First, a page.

The ox-like Cape eland is the largest of Southern Africa's antelope and the second largest on the continent. They occur in Kruger, but the drier western conservation areas are a better place to encounter them. Safaris to the Etosha National park are ideal.

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An eland's coat fades from a camel color on its back to a greyer and tanner color down to its torso, with subtle white stripes vertically down its sides. Females of the species are smaller than males. Both males and females have horns.

They inhabit Kenya and Zambia and scattered areas in Mozambique, Angola, Namibia, Zimbabwe, Botswana, and South Africa. In South Africa, they occur naturally in the Kruger National Park and the Kgalagadi Transfrontier Park, with larger populations in Parks like the Etosha National Park in Namibia or the Serengeti in Tanzania.

Scientific Name
Taurotragus oryx
700Kg (M) 460Kg (f)
Shoulder Height
1.7m (M) 1.5cm (F)
Mating Season
Throughout the year


The name of this species does justice to its current conservation status because they occur widely and are by no means vulnerable. Their population consists of roughly 136 000 individuals. It is steadily growing in countries like Namibia, South Africa, and Zambia, with 30% of their overall population found on private lands like game farms and another 50% within protected areas. However, the total population of this species is decreasing slightly due to the loss and destruction of habitat in their more northern distribution areas. Still, due to the many conservation programs and monitoring put in place, this species is in no apparent danger just yet.


Elands, like most antelope, prefer grassland, savanna, and woodland areas. Generally, they prefer drier or more arid savanna or grassland areas with flowering flora species. Ideally, they live in semi-desert areas with shrubs and bushes to feed on and a water source nearby. They avoid dense forest areas and can usually be found in woodland areas just south and just north of the central grassland areas of the park, where the landscape slowly becomes denser and richer in woody plants and thicker vegetation.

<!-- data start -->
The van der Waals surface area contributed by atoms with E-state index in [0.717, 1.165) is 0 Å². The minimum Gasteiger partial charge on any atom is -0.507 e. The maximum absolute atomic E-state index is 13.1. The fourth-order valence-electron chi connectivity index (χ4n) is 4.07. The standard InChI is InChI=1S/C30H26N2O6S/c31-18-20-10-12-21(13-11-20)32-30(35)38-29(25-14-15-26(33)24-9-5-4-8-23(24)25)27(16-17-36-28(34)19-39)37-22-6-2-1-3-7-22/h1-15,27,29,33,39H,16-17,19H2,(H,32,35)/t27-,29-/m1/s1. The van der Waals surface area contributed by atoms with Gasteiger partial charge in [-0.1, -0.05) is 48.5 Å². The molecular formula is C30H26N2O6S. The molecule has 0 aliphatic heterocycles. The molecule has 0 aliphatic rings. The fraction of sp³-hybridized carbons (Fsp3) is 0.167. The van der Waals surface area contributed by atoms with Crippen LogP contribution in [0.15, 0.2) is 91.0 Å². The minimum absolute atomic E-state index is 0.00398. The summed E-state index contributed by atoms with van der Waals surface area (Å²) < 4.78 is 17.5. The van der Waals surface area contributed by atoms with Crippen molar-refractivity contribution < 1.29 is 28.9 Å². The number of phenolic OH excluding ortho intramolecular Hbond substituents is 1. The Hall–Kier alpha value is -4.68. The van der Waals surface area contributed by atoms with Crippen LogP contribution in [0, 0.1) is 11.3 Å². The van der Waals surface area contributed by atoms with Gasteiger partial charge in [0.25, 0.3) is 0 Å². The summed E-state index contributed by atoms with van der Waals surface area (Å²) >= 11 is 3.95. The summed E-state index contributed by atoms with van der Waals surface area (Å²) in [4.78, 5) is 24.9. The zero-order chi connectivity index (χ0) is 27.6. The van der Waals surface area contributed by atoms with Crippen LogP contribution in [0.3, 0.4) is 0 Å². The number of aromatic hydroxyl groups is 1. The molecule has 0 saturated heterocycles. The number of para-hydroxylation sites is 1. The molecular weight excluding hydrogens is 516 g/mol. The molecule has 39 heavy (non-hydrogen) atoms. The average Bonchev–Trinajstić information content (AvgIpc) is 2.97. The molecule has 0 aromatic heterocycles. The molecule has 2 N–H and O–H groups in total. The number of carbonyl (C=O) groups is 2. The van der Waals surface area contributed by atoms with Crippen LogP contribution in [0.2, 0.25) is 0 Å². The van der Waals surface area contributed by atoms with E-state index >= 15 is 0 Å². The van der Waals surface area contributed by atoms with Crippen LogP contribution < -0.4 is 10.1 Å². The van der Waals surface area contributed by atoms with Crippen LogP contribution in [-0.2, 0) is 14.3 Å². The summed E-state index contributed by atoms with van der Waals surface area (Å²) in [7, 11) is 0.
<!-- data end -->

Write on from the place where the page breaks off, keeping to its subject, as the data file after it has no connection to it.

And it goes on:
Social Organization

Elands are non-territorial and very mobile antelope, with home ranges 100's of square kilometers in size. In Kenya, their home ranges were at least 174 square kilometers, and in some areas, over 400 square kilometers. Herds are usually bigger than herds of other antelope, consisting of more than 100, compared to about 20 members in other antelope herds. In the Serengeti in Tanzania, herds of 500 strong live on the open plains. Many different types of eland herds are found, some only juveniles, some only adults, all living in the same home range, showing the open, accessible nature of the eland.

Finest Safari Areas in Africa for Encountering Cape Eland

We recommend the following National Parks and Private Reserves for the best chances of spotting the eland on safari game drives and bush walks.

Social Behavior

Calves play a vital role in the whole herd's social activities. You could see them licking and playing with other members of the herd, brightening their moods. Mothers and calves regularly communicate, and males battling for dominance make a bleating sound, but otherwise, elands are not very vocal socially. However, they make a clicking sound that has been shown to increase social activity within the herd. Most of their time is spent on survival, eating, drinking, running, and sleeping most frequently, or determining their rank within the herd. They are very athletic antelope and can run fast for their large size.


They mate year-round and, conversely, give birth year-round, but there are birth peaks in the late dry and early wet seasons when the Elands' food source peaks in its availability. They mate for three days when the females are in heat. Females usually reach sexual maturity at two and a half years of age. They have a nine-month gestation period before their young are born. The mating rituals of Elands involve lots of touching, whether it be rubbing against each other or resting their heads on one another.

Anti-Predator Behavior

When attacked or threatened by predators, females will protect their young, alone or all females together, never fleeing. Males never escape from predators but instead go on the offensive. It is, however, a rare occurrence for these large animals to be threatened, even by lions. It is more common that the herd of these antelope will ignore predators unless their calves are in danger. The only predators the eland fears are humans.

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